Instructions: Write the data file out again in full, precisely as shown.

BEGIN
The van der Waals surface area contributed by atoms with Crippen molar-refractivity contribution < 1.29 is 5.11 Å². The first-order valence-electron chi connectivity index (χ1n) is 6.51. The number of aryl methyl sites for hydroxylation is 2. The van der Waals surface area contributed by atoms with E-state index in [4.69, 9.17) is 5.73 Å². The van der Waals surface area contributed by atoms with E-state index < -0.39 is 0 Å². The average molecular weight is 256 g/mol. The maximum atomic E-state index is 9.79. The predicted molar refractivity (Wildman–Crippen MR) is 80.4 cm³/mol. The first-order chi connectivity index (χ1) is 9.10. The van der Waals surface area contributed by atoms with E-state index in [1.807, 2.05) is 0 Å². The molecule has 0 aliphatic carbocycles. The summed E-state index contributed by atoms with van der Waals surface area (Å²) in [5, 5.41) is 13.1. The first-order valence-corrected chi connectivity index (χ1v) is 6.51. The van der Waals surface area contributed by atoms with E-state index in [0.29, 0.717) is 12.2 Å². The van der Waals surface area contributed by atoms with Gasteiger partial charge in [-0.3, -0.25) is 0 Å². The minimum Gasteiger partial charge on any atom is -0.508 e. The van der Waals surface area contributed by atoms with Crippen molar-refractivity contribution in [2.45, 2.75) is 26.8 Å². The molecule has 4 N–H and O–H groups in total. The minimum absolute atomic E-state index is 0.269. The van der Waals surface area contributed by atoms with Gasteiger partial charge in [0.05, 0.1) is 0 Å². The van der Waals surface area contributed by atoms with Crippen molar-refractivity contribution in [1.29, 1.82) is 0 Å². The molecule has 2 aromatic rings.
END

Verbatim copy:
The van der Waals surface area contributed by atoms with Crippen molar-refractivity contribution < 1.29 is 5.11 Å². The first-order valence-electron chi connectivity index (χ1n) is 6.51. The number of aryl methyl sites for hydroxylation is 2. The van der Waals surface area contributed by atoms with E-state index in [4.69, 9.17) is 5.73 Å². The van der Waals surface area contributed by atoms with E-state index < -0.39 is 0 Å². The average molecular weight is 256 g/mol. The maximum atomic E-state index is 9.79. The predicted molar refractivity (Wildman–Crippen MR) is 80.4 cm³/mol. The first-order chi connectivity index (χ1) is 9.10. The van der Waals surface area contributed by atoms with E-state index in [1.807, 2.05) is 0 Å². The molecule has 0 aliphatic carbocycles. The summed E-state index contributed by atoms with van der Waals surface area (Å²) in [5, 5.41) is 13.1. The first-order valence-corrected chi connectivity index (χ1v) is 6.51. The van der Waals surface area contributed by atoms with E-state index in [0.29, 0.717) is 12.2 Å². The van der Waals surface area contributed by atoms with Gasteiger partial charge in [-0.3, -0.25) is 0 Å². The minimum Gasteiger partial charge on any atom is -0.508 e. The van der Waals surface area contributed by atoms with Crippen molar-refractivity contribution in [2.45, 2.75) is 26.8 Å². The molecule has 4 N–H and O–H groups in total. The minimum absolute atomic E-state index is 0.269. The van der Waals surface area contributed by atoms with Gasteiger partial charge in [0.05, 0.1) is 0 Å². The van der Waals surface area contributed by atoms with Crippen molar-refractivity contribution in [1.29, 1.82) is 0 Å². The molecule has 2 aromatic rings.